How popular is the baby name Jilla in the United States right now? How popular was it historically? Find out using the graph below! Plus, check out all the blog posts that mention the name Jilla.

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Popularity of the Baby Name Jilla

Posts that Mention the Name Jilla

Interesting one-hit wonder names in the U.S. baby name data


They came, they went, and they never came back!

These baby names are one-hit wonders in the U.S. baby name data. That is, they’ve only popped up once, ever, in the entire dataset of U.S. baby names (which accounts for all names given to at least 5 U.S. babies per year since 1880).

There are thousands of one-hit wonders in the dataset, but the names below have interesting stories behind their single appearance, so these are the one-hits I’m writing specific posts about. Just click on a name to read more.


  • (none yet)













  • (none yet)


As I discover (and write about) more one-hit wonders in the data, I’ll add the names/links to this page. In the meanwhile, do you have any favorite one-hit wonder baby names?

P.S. You might also be interested in this list of the top one-hit wonder baby names since 1880

[Latest update: 9/2022]

From Norma to Jill

norma, jill, 1950s, name change
Her name was changed from Norma to Jill.

Speaking of yesterday’s name, Jilla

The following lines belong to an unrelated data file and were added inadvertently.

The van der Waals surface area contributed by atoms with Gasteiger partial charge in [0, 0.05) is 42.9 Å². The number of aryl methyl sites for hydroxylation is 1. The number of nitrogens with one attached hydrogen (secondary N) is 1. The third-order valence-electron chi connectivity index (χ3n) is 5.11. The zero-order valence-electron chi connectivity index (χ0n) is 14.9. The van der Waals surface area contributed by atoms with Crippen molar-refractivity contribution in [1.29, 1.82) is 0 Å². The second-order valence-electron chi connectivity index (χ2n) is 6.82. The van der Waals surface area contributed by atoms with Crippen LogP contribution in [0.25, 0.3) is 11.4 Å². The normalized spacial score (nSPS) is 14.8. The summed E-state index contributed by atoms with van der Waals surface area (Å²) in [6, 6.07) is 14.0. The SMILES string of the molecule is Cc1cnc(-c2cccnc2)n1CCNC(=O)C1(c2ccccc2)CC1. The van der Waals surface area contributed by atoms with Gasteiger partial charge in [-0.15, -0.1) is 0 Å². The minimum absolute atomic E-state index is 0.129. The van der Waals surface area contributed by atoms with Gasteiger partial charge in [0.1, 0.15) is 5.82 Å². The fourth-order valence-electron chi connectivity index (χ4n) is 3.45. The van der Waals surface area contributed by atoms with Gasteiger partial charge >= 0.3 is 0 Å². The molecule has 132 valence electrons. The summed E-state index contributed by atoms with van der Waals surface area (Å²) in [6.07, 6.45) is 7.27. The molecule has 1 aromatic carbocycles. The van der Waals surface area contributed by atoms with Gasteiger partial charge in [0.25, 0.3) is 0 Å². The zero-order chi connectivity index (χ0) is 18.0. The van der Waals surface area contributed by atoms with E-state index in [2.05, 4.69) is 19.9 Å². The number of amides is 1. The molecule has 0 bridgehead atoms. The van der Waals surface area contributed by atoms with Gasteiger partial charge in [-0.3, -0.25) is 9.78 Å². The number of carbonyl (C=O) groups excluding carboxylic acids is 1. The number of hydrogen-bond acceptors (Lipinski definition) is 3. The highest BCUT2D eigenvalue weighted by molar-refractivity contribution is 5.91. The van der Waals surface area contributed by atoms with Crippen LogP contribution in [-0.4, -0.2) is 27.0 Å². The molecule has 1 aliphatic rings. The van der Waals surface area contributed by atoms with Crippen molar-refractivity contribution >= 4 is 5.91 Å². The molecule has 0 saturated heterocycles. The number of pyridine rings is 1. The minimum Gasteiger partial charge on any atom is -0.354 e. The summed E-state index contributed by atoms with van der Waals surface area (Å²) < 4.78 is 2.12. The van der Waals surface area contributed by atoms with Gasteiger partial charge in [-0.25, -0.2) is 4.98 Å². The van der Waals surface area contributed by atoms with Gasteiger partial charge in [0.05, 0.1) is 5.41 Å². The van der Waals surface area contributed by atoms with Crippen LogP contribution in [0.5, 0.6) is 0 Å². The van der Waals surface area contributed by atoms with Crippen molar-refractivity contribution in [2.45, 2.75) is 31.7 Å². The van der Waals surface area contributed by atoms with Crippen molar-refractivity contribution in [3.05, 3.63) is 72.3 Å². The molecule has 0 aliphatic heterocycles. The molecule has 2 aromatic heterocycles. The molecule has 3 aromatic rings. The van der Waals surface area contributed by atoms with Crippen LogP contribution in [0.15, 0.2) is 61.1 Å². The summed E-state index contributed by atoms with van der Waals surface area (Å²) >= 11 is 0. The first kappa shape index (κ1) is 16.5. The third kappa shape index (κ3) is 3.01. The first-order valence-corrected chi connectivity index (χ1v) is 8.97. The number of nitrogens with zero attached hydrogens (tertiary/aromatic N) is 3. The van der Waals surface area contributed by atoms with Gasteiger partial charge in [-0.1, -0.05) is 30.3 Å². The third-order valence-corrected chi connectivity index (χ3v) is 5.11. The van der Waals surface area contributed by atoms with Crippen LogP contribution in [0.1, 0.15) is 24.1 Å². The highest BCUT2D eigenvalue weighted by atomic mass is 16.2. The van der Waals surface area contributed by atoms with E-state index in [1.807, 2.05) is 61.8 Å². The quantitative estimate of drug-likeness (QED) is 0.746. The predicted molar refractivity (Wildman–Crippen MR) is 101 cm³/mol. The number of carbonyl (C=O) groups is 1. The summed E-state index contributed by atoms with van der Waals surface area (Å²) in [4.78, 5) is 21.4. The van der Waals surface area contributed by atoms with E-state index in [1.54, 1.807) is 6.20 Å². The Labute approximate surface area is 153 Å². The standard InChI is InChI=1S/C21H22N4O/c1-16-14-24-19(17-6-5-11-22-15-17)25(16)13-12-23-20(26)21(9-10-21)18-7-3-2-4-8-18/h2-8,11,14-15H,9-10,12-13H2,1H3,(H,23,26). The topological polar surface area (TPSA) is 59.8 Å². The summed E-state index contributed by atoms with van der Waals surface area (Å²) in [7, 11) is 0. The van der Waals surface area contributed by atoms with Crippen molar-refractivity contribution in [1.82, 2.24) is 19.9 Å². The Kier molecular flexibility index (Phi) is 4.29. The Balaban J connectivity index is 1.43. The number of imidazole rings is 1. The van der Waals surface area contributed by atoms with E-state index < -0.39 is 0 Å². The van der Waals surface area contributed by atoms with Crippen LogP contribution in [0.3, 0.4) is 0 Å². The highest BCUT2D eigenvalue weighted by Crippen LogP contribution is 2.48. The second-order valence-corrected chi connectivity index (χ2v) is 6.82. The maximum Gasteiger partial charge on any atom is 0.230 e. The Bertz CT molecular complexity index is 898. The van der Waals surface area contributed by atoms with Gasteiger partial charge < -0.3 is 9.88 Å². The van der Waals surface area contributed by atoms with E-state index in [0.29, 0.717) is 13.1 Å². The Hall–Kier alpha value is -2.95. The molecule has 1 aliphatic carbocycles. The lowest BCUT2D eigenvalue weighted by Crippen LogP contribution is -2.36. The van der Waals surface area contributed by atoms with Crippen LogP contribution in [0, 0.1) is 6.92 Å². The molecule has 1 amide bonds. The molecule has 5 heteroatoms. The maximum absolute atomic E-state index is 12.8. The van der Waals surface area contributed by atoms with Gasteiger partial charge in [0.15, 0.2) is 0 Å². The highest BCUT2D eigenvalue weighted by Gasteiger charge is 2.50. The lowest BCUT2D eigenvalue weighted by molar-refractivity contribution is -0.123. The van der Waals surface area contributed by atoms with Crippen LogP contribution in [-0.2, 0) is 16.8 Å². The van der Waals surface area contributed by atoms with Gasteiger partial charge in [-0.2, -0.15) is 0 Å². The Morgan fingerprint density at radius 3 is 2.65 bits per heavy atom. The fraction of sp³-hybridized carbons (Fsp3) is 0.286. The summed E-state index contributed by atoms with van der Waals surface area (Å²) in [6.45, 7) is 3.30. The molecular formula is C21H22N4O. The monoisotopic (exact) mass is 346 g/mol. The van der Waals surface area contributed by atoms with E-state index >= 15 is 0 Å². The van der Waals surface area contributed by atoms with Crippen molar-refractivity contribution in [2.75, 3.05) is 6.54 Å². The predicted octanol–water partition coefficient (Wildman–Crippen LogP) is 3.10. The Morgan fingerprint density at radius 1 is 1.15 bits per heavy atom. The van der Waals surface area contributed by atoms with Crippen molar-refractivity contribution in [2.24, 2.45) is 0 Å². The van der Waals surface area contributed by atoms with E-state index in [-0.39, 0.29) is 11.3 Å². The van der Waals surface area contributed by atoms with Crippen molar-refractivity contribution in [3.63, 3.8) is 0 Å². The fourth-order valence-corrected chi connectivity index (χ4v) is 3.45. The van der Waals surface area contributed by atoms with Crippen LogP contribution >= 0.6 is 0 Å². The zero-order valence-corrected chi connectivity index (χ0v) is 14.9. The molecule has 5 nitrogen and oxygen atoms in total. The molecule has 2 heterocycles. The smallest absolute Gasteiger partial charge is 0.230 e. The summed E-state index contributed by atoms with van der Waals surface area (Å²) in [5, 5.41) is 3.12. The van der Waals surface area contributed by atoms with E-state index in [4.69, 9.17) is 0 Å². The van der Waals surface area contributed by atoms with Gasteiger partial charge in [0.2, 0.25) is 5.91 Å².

In late 1953, an 18-year-old Italian-American girl from Pennsylvania named Norma Jean Speranza was the subject of a photographic essay in Life. She was “a small-town singer” about to get her big break. But she wouldn’t get that big break without adopting a stage name:

She even had to give up her name, for the people who are supposed to know best about those things decided she should be Norma Speranza no longer. From now on she would be Jill Corey.

As Jill Corey, she put out singles and appeared regularly on TV throughout the ’50s. Her biggest hit was the 1957 song “Love Me to Pieces.”

(She also had another name: Scarpo. It was a childhood nickname that referred to her big feet. Scarpa means “shoe” in Italian.)

Source: Parks, Gordon. “From Speranza to Corey.” Life 9 Nov. 1953.
Image: © 1953 Life

Where did the baby name Jilla come from in 1951?

Jilla Webb, singer, 1950s

The uncommon baby name Jilla appeared for the first and only time in the U.S. baby name data in 1951:

  • 1953: unlisted
  • 1952: unlisted
  • 1951: 6 baby girls named Jilla [debut]
  • 1950: unlisted
  • 1949: unlisted

No doubt it was put there by American jazz/pop vocalist Jilla Webb, who was at the peak of her fame in the early 1950s. She recorded on the MGM label and regularly performed with the Harry James Orchestra.

Below is a 1958 recording of Jilla Webb singing with Harry James. (The video ought to start at 11:50, when Jilla first comes in.)

Though the similar name Jill was very trendy in the early ’50s — it reached the top 100 by the end of the decade (and stayed there for nearly 30 years) — Jilla remained a mere one-hit wonder.

Do you like the name Jilla? Now that Willa is on the rise, do you think Jilla could catch on as a variant?

P.S. Jilla Webb’s daughter is also a professional singer who goes by the name Jilla Webb.